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A Place Called Hope

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Seconds after Aaron Hughes’ brain-fart gifted Hamilton an opening goal only 17 minutes into the first league game of the season, I sunk into my seat and pondered the cruel irony of Hearts starting a new campaign at a stadium named Hope. Last week, I wrote about reasons to be positive ahead of our South Lanarkshire curtain-raiser and for a few minutes, I thought I had let that “new season smell” get to my head and cloud my judgement.

Because we’ve all done this dance with Hearts before: they mistreat us, put us through emotional turmoil, take us for granted until it becomes too much to handle and we leave them for a couple of months. Then they contact us, telling us how much they need us, how they can’t be without us, how this time will be different and, knowing we have nowhere else to go, we forgive them and return to their open arms for another season. Hearts are Trevor Morgan. We, the fans, are Little Mo.

Except this time does seem different. Last season, we failed to win a single game in which the opposition opened the scoring. In fact, you’d have to go back to January 2017 to find the last competitive game we won under such circumstances (a 4–2 win over Raith Rovers in a Scottish Cup replay) and even then it required extra time. The last time we did it in 90 minutes was nearly two years ago in a 3–1 win over Hamilton at Tynecastle. Away from home? Three years ago.

Chronic submissiveness had become the Heart of Midlothian hallmark and for at least three minutes on Saturday, having seen us go a goal behind after a sluggish start, the 2,600-strong travelling support would have been forgiven for expecting more of the same.

However, on this occasion, instead of Mickel Miller’s goal forcing the players into another meek surrender, it lit a fire in their bellies and inspired the kind of fightback I’d forgotten a Hearts team could be capable of, helped in no small part by a clutch of our new recruits.

As expected, the likes of Christophe Berra, John Souttar and Steven Naismith all played their reliable parts, but instead of being the usual suspects compensating for shortcomings elsewhere on the pitch, they’ve been joined by what looks like a strong supporting cast around them for the upcoming season, if Saturday’s second half performance is anything to go by.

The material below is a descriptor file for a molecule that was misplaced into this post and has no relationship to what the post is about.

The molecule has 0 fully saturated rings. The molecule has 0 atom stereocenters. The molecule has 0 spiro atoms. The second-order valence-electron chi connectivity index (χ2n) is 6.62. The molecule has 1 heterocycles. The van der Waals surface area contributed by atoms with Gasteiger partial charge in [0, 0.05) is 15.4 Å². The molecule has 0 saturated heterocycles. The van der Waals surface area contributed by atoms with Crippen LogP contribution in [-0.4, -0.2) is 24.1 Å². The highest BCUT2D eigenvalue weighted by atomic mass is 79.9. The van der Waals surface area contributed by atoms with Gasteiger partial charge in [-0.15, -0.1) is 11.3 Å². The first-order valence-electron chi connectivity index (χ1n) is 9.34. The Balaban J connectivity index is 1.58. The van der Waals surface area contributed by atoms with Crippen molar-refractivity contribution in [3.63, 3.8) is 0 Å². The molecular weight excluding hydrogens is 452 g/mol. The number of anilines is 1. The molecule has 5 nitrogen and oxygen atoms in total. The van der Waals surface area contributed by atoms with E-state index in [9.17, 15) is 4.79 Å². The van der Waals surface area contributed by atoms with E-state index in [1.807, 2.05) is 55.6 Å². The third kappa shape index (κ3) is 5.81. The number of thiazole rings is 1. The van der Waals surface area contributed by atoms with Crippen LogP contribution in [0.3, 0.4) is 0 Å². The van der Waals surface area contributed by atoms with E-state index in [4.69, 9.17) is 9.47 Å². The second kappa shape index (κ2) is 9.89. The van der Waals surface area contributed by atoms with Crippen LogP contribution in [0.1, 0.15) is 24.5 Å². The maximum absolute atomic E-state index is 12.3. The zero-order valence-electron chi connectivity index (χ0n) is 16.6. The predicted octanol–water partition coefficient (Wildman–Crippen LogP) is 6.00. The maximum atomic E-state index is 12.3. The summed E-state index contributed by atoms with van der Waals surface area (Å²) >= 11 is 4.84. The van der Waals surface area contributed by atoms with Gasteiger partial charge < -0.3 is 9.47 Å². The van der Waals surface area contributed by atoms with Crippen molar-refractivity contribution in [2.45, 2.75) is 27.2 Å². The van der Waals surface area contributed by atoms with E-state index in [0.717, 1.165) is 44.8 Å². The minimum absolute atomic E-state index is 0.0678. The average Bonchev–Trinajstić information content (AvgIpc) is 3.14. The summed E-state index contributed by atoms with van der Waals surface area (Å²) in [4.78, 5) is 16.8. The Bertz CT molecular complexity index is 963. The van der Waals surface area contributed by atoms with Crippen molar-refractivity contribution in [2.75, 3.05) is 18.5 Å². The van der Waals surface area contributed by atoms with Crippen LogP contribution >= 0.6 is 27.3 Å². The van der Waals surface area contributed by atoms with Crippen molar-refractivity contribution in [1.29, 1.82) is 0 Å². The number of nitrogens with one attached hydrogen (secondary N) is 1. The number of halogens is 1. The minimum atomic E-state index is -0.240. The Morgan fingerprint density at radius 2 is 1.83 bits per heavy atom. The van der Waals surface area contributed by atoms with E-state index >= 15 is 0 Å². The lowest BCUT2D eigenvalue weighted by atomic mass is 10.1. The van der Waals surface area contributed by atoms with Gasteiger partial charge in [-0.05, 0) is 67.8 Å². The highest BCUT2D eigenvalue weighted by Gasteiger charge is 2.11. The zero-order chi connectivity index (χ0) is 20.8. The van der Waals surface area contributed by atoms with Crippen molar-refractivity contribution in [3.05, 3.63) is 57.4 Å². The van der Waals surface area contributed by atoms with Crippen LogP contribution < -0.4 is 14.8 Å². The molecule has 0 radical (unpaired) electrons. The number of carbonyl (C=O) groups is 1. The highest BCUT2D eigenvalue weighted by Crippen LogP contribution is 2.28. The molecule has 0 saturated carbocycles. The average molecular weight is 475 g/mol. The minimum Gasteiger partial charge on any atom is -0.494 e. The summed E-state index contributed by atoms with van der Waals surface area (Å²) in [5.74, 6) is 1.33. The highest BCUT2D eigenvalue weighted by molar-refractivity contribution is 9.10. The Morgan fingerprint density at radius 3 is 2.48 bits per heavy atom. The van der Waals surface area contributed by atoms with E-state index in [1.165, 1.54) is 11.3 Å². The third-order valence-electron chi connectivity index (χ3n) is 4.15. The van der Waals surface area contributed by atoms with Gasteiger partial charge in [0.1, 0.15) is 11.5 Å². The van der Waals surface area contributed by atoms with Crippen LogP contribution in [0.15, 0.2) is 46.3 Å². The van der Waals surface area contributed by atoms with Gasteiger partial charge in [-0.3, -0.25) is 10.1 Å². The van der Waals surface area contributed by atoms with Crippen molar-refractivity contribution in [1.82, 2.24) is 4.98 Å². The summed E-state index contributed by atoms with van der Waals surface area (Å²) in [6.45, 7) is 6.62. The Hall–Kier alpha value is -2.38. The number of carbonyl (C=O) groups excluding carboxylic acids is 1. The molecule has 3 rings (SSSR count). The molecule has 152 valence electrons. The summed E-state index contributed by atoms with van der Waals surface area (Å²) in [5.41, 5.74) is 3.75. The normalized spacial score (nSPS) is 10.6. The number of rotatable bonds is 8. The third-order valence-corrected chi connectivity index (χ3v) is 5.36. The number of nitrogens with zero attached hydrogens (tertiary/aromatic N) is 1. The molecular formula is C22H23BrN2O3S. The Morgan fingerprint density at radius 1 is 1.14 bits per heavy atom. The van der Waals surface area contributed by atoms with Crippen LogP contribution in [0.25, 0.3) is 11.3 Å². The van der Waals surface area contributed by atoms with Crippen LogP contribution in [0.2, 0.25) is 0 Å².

The fact that we can afford to leave last season’s top scorer on the bench and introduce him having already built up a 4–1 lead is testament to the potency of our revamped attack, with Uche Ikpeazu, Steven MacLean, Callumn Morrison and Olly Lee all putting in impressive shifts.

However, the most outstanding performer on the day was undoubtedly Peter Haring, originally signed as a defender and yet completely at home in the middle of the park, pulling strings, winning aerial battles, committing to every 50/50, ‘megging Tom Taiwo when he felt like it and scoring goals for fun, much to his manager’s delight:

“We signed him as a centre-back but he has played all the time as an attacking midfield player. You could see that from his second goal. He showed composure with bodies in front of him to pick out the corner. I love him. He is so honest and wholehearted in everything he does — every tackle, every header. He is a dream.”

It’s felt like too long since Hearts last had a midfielder who could dictate a game in that manner and although it’s still early in Haring’s Hearts career, the initial signs offer encouragement that he fits what has been a scarcely-used mould at Tynecastle in recent years.

Overall, Saturday’s performance gave plenty hope for the season ahead, but the obvious caveat to that statement is that it was against Hamilton, one of the worst teams in the league who will surely be scrapping for survival come May next year. On that basis, there’s probably no better time for us to be playing Celtic at Tynecastle. As Craig Levein put it:

“I have no idea of where we are at the moment. We’ve got a lot of new players and some of them aren’t up to full speed yet. I’m pleased with the progress we’ve made but we haven’t played Celtic or a lot of teams in the league who could test us severely. I’m hopeful things are heading in the right direction. I just feel that if we want to improve we’ve got to compete with Celtic.”

Hope that Brendan Rodgers’ players will be fatigued by their midweek exertions against AEK Athens — or distracted by their make-or-break trip to the Greek capital this coming Tuesday — may prove to be false. However, the reality facing Hearts right now is that, for the upcoming season to be considered even remotely successful, a far stronger challenge is required at the top end of the table.

On that basis, tomorrow’s contest provides our newer players with an early opportunity to measure themselves against the best in the league and show what they’re capable of when faced with tougher opposition in more intense surroundings (length of grass notwithstanding). By full-time, I’d imagine we’ll all have a slightly better understanding of where we are.

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